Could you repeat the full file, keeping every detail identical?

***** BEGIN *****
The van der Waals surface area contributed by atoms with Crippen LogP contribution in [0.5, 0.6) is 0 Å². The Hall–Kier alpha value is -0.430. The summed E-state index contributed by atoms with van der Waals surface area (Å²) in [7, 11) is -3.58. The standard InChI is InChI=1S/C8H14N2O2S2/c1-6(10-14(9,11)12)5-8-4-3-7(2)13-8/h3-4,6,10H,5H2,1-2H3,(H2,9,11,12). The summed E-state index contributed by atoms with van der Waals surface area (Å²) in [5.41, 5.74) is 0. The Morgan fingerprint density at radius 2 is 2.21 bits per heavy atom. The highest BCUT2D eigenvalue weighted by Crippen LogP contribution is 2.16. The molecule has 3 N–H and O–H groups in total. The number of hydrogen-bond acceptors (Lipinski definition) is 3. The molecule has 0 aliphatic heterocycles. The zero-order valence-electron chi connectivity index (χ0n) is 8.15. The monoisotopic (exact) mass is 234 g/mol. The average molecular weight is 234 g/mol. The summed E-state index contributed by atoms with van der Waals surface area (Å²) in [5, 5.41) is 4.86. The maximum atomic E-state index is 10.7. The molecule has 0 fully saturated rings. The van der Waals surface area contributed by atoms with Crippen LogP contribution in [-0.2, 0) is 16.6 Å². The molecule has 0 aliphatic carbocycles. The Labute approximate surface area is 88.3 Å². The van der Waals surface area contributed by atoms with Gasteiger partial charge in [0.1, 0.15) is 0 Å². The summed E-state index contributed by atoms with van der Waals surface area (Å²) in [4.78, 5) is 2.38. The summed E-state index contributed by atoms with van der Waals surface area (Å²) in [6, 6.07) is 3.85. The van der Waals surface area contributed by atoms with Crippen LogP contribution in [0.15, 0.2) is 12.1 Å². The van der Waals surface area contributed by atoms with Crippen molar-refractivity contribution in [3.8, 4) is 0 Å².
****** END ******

The van der Waals surface area contributed by atoms with Crippen LogP contribution in [0.5, 0.6) is 0 Å². The Hall–Kier alpha value is -0.430. The summed E-state index contributed by atoms with van der Waals surface area (Å²) in [7, 11) is -3.58. The standard InChI is InChI=1S/C8H14N2O2S2/c1-6(10-14(9,11)12)5-8-4-3-7(2)13-8/h3-4,6,10H,5H2,1-2H3,(H2,9,11,12). The summed E-state index contributed by atoms with van der Waals surface area (Å²) in [5.41, 5.74) is 0. The Morgan fingerprint density at radius 2 is 2.21 bits per heavy atom. The highest BCUT2D eigenvalue weighted by Crippen LogP contribution is 2.16. The molecule has 3 N–H and O–H groups in total. The number of hydrogen-bond acceptors (Lipinski definition) is 3. The molecule has 0 aliphatic heterocycles. The zero-order valence-electron chi connectivity index (χ0n) is 8.15. The monoisotopic (exact) mass is 234 g/mol. The average molecular weight is 234 g/mol. The summed E-state index contributed by atoms with van der Waals surface area (Å²) in [5, 5.41) is 4.86. The maximum atomic E-state index is 10.7. The molecule has 0 fully saturated rings. The van der Waals surface area contributed by atoms with Crippen LogP contribution in [-0.2, 0) is 16.6 Å². The molecule has 0 aliphatic carbocycles. The Labute approximate surface area is 88.3 Å². The van der Waals surface area contributed by atoms with Gasteiger partial charge in [0.1, 0.15) is 0 Å². The summed E-state index contributed by atoms with van der Waals surface area (Å²) in [4.78, 5) is 2.38. The summed E-state index contributed by atoms with van der Waals surface area (Å²) in [6, 6.07) is 3.85. The van der Waals surface area contributed by atoms with Crippen LogP contribution in [0.15, 0.2) is 12.1 Å². The van der Waals surface area contributed by atoms with Crippen molar-refractivity contribution in [3.8, 4) is 0 Å².